Williams, who was 63 years old at the time, committed suicide at his house in Paradise Cay, California on August 11, 2014. Because of the stress of doing stand-up, Robin Williams admitted to taking drugs and alcohol early in his career. Williams had a cocaine problem. He said that cocaine made him paranoid while he was on stage at the time he was doing it. “No,” Williams declared. What pleasure it is to be crazy and impotent on cocaine. I didn’t say to myself, “Oh, let’s go back to that.” “I woke up at morning feeling like a vampire on a day pass after having useless chats till midnight.”

3 Charles Rocket

Charlie Hamburger, Charlie Kennedy, and, most notably, Charles Rocket were all stage names for Charles Adams Claverie. He later appeared in a number of TV episodes and films, including “Moonlighting,” “Max Headroom,” “Dumb and Dumber,” and “Dances With Wolves.” Charles was discovered dead in a field near his Canterbury, Connecticut home on October 7, 2005. His neck had been cut, and a knife had been discovered beside his corpse. The cause of death was ruled to be self-inflicted by the state medical examiner. “An inquiry revealed there was no criminal component to this case,” State Police Sgt. J. Paul Vance said.

2 Michael Roof

Michael “Chicken” Roof is an actor who has acted in the action films “Dukes of Hazzard,” “Black Hawk Down,” and “XXX.” During college, he earned the moniker “Chicken” and began his comedic career in Atlanta. Roof committed himself by hanging himself in a tree the night before June 9th. Roof was reported missing in the early hours of June 9th. Megan Roof, his wife, phoned the police and reported him missing. His corpse was discovered hanged from a tree in a forested area near a Snellville, Georgia, elementary school parking lot many hours later.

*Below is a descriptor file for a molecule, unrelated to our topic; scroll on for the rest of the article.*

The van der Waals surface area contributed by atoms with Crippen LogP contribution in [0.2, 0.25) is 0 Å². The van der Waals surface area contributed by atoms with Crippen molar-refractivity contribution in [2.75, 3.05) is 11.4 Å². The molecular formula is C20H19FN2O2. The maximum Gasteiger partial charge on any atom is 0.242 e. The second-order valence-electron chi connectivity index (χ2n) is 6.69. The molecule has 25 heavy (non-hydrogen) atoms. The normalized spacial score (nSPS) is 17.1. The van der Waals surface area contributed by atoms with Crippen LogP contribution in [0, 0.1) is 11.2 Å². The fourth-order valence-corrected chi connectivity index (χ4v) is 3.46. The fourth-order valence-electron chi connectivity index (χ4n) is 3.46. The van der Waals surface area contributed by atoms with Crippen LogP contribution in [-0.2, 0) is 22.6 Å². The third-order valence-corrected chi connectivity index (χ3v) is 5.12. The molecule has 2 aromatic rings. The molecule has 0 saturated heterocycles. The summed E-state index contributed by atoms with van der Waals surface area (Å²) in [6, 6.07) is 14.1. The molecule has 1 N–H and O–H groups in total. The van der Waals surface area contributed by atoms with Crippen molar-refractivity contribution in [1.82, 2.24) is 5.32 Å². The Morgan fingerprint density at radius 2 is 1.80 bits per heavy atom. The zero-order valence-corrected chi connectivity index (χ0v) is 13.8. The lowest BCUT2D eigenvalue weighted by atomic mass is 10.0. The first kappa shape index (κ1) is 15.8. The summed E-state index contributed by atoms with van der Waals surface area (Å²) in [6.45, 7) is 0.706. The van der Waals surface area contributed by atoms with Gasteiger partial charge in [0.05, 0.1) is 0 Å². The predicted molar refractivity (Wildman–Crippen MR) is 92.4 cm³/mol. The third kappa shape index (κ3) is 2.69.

1 Joshua Andrew Koenig

Andrew Koenig, a 41-year-old comedian, was reported missing by friends and family in late February 2010. On February 14, he was last spotted at a bakery in Vancouver, British Columbia, Canada. On February 16, the final day he used his cellphone, he missed a scheduled trip back to the United States. On February 25, 2010, his corpse was discovered hanging from a tree in an isolated portion of the over 1000-acre Stanley Park in downtown Vancouver by a group of 11 of his friends and family. Koenig had been diagnosed with serious depression, according to reports. The actor’s father, Walter Koenig, confirmed the news, adding that his son “took his own life.” In the first four seasons of ABC’s Growing Pains, Koenig had recurrent parts. He appeared in “My Sister Sam,” “My Two Dads,” and the drama “21 Jump Street” at the same time period. In the 1990s, he voiced Ambush and Night Creeper Leader in the animated series G.I. Joe, and he played Tumak in the Star Trek: Deep Space Nine episode “Sanctuary” in 1993.